Writing this made me think of this old Peter, Paul, and Mary song that makes me cry, ma. It's called "Hymn." Here's an iTunes link.

Hymn - Peter, Paul & Mary


  1. Unfortunately, there is probably no subtle way to get this across to the parents. The liturgy staff has done an excellent job over the years by example and catechesis of maintaining the sacredness of the Altar, Ambo and the rest of the worship space. But obviously this isn't enough. Maybe and effort needs to be made through the school and REP to talk about sacred space and the appropriate decorum within. (This may already may happen, I'm not familiar enough with the programs to know.) Getting the parents on board is a different issue, but the issue should probably be addressed in a direct manner, but framed in a discussion about sacred space and what we are about as community. Something to talk about at the next worship committee meeting.

  2. I really wish that we were "in real life" friends, not online "friends of friends". This is would a fantastic conversation to have over a cup of tea, as you have touched on two of my soap boxes: bringing children to church and teaching children to behave properly.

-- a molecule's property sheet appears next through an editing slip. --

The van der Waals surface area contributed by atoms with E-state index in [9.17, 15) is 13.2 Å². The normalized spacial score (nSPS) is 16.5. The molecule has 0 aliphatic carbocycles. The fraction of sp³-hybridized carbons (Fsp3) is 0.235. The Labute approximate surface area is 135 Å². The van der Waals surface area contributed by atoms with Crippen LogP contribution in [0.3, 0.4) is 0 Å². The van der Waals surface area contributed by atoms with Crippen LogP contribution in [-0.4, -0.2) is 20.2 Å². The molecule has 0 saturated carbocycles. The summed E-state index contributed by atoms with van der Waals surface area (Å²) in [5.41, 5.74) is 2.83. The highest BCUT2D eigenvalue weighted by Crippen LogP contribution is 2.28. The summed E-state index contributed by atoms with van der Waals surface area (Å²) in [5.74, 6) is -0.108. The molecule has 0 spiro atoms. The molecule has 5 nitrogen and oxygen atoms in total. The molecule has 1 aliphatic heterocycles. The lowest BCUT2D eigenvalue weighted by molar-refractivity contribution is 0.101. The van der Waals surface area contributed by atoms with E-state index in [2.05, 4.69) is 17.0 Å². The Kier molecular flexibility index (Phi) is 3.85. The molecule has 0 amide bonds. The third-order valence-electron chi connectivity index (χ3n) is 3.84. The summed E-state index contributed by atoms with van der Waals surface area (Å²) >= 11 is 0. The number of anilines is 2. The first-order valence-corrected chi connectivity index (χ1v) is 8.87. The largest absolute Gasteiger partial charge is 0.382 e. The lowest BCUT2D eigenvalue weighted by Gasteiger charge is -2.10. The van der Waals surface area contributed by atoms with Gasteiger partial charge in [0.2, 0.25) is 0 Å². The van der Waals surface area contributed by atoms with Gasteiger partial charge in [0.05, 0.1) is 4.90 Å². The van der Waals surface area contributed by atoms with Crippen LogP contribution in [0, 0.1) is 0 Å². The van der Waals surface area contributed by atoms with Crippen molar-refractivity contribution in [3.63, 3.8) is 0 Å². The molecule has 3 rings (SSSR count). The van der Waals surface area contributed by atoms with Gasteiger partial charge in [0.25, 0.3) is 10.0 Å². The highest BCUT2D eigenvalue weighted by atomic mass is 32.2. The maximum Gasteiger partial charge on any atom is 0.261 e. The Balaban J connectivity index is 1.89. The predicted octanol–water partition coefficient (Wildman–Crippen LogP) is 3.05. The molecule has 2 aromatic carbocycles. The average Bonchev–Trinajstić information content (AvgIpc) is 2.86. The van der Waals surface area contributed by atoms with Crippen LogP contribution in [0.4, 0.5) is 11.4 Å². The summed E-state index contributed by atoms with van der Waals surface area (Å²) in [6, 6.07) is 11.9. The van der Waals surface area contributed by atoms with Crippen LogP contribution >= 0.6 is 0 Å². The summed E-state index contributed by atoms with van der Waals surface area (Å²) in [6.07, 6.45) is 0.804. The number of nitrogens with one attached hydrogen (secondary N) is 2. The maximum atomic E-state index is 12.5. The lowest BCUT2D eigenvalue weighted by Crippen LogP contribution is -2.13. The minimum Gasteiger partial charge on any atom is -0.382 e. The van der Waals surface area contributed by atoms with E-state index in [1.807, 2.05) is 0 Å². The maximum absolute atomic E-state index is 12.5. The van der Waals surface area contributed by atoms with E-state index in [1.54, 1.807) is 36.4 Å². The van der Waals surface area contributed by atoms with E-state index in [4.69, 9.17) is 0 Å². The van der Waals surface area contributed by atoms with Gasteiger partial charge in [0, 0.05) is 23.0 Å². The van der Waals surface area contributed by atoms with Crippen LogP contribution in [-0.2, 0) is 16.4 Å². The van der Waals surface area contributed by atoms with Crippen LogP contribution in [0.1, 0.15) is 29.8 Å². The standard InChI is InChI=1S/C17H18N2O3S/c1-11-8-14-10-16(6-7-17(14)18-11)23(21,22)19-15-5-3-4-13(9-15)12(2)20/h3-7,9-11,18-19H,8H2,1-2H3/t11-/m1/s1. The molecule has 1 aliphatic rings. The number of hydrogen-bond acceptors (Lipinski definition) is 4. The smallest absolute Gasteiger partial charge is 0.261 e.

I have a two year old who is no where near perfect in Mass. Most of the time I get sympathic looks and warm smiles, but there have certainly been stern looks of judgement too, I am sure. However, slowly and surely, my son is understanding that church is a special place, and nothing melts my heart like seeing his attempts at the sign of the cross, or kneeling when I kneel or singing "alleluia" in his crib at night. How can he learn to know and love God if he isn't welcome in God's house, wiggles and all? Or how do I teach him about his baptism as initiation into the life of Christ if he isn't welcome in the community that he was initiated into?

    On the other hand, I absolutely agree with you about children being allowed to run wild and the parents not doing everything possible to control it. Yes, kids run and climb and all of that. But it is the job of the parent to say "there are times for running and jumping, and times for being still and quiet." Generally, I feel like I am the lone wolf in saying that I expect my 2 year old to at least attempt to be quiet and still when the situation warrants it.

    Thanks for the chance to flesh out these thoughts on your blog. In real life, I have no doubt that this would instead be a lively and impassioned conversation. :)


  3. I remember being somewhat squiggly during the Mass when I was young. Our church had burned down. The pastor continued Mass in the basement of the school. We didn't have a children's area at that time.

    When my children were growing up, my wife and I took our two kids to the children's room. It was perpendicular to the altar. There were slats in the windows to cut out any distraction from our room and vise versa. My spouse and I used that room until the kids were old enough to sit still in church.

    Today, hardly any parent will use the children's room at our church.